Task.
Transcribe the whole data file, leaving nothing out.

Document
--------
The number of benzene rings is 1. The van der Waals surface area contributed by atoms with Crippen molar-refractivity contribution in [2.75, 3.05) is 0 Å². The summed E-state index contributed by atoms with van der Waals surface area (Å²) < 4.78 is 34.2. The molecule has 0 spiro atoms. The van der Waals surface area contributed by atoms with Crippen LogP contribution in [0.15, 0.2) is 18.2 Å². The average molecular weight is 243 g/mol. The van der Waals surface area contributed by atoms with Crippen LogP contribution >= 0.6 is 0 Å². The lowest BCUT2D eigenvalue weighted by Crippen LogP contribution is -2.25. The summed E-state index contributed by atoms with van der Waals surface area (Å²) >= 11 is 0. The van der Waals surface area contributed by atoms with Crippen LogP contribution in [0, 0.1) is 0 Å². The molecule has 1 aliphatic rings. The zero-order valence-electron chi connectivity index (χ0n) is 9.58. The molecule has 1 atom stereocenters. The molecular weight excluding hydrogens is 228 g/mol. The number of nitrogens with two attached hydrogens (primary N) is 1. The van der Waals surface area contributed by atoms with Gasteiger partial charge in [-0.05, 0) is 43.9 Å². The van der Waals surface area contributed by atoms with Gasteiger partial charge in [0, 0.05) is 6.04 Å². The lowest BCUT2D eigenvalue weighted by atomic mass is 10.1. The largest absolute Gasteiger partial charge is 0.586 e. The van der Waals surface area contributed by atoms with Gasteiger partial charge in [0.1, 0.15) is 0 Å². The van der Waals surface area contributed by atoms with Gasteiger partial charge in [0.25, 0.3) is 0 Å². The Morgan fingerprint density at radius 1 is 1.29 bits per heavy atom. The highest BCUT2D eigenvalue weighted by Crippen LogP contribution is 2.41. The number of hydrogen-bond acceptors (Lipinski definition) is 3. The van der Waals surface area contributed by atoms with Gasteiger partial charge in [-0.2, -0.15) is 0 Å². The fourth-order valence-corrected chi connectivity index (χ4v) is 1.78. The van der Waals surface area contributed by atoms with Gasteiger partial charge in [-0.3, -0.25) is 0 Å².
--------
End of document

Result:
The number of benzene rings is 1. The van der Waals surface area contributed by atoms with Crippen molar-refractivity contribution in [2.75, 3.05) is 0 Å². The summed E-state index contributed by atoms with van der Waals surface area (Å²) < 4.78 is 34.2. The molecule has 0 spiro atoms. The van der Waals surface area contributed by atoms with Crippen LogP contribution in [0.15, 0.2) is 18.2 Å². The average molecular weight is 243 g/mol. The van der Waals surface area contributed by atoms with Crippen LogP contribution >= 0.6 is 0 Å². The lowest BCUT2D eigenvalue weighted by Crippen LogP contribution is -2.25. The summed E-state index contributed by atoms with van der Waals surface area (Å²) >= 11 is 0. The van der Waals surface area contributed by atoms with Crippen LogP contribution in [0, 0.1) is 0 Å². The molecule has 1 aliphatic rings. The zero-order valence-electron chi connectivity index (χ0n) is 9.58. The molecule has 1 atom stereocenters. The molecular weight excluding hydrogens is 228 g/mol. The number of nitrogens with two attached hydrogens (primary N) is 1. The van der Waals surface area contributed by atoms with Gasteiger partial charge in [-0.05, 0) is 43.9 Å². The van der Waals surface area contributed by atoms with Gasteiger partial charge in [0, 0.05) is 6.04 Å². The lowest BCUT2D eigenvalue weighted by atomic mass is 10.1. The largest absolute Gasteiger partial charge is 0.586 e. The van der Waals surface area contributed by atoms with Gasteiger partial charge in [0.1, 0.15) is 0 Å². The van der Waals surface area contributed by atoms with Gasteiger partial charge in [0.25, 0.3) is 0 Å². The Morgan fingerprint density at radius 1 is 1.29 bits per heavy atom. The highest BCUT2D eigenvalue weighted by Crippen LogP contribution is 2.41. The number of hydrogen-bond acceptors (Lipinski definition) is 3. The van der Waals surface area contributed by atoms with Gasteiger partial charge in [-0.2, -0.15) is 0 Å². The fourth-order valence-corrected chi connectivity index (χ4v) is 1.78. The van der Waals surface area contributed by atoms with Gasteiger partial charge in [-0.3, -0.25) is 0 Å².